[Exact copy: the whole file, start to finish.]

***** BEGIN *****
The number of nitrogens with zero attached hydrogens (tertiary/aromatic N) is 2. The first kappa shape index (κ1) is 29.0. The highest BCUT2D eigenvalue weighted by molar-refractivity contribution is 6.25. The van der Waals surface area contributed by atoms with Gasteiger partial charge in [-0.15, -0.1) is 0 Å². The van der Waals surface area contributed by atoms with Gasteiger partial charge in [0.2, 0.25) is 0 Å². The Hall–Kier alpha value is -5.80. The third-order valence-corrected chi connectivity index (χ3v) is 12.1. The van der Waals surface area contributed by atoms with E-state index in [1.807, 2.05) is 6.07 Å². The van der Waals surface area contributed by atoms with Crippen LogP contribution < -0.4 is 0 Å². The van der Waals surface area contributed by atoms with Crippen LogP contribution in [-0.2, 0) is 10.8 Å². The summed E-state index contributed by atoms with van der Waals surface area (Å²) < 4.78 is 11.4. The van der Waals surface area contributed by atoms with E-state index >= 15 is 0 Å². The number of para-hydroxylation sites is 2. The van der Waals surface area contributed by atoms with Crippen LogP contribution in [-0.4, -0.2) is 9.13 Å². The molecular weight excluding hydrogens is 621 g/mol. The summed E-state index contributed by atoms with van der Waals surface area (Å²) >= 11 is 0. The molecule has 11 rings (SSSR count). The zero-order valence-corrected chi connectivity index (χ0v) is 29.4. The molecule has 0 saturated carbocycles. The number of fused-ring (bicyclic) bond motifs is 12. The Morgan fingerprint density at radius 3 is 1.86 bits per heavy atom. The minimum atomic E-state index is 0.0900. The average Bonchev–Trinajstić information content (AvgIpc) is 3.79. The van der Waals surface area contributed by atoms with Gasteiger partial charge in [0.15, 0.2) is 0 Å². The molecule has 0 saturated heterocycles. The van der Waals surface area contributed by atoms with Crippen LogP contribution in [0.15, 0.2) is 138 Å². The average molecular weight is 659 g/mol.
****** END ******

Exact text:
The number of nitrogens with zero attached hydrogens (tertiary/aromatic N) is 2. The first kappa shape index (κ1) is 29.0. The highest BCUT2D eigenvalue weighted by molar-refractivity contribution is 6.25. The van der Waals surface area contributed by atoms with Gasteiger partial charge in [-0.15, -0.1) is 0 Å². The van der Waals surface area contributed by atoms with Gasteiger partial charge in [0.2, 0.25) is 0 Å². The Hall–Kier alpha value is -5.80. The third-order valence-corrected chi connectivity index (χ3v) is 12.1. The van der Waals surface area contributed by atoms with E-state index in [1.807, 2.05) is 6.07 Å². The van der Waals surface area contributed by atoms with Crippen LogP contribution < -0.4 is 0 Å². The van der Waals surface area contributed by atoms with Crippen LogP contribution in [-0.2, 0) is 10.8 Å². The summed E-state index contributed by atoms with van der Waals surface area (Å²) < 4.78 is 11.4. The van der Waals surface area contributed by atoms with E-state index >= 15 is 0 Å². The number of para-hydroxylation sites is 2. The van der Waals surface area contributed by atoms with Crippen LogP contribution in [-0.4, -0.2) is 9.13 Å². The molecular weight excluding hydrogens is 621 g/mol. The summed E-state index contributed by atoms with van der Waals surface area (Å²) >= 11 is 0. The molecule has 11 rings (SSSR count). The zero-order valence-corrected chi connectivity index (χ0v) is 29.4. The molecule has 0 saturated carbocycles. The number of fused-ring (bicyclic) bond motifs is 12. The Morgan fingerprint density at radius 3 is 1.86 bits per heavy atom. The minimum atomic E-state index is 0.0900. The average Bonchev–Trinajstić information content (AvgIpc) is 3.79. The van der Waals surface area contributed by atoms with Gasteiger partial charge in [0.15, 0.2) is 0 Å². The molecule has 0 saturated heterocycles. The van der Waals surface area contributed by atoms with Crippen LogP contribution in [0.15, 0.2) is 138 Å². The average molecular weight is 659 g/mol.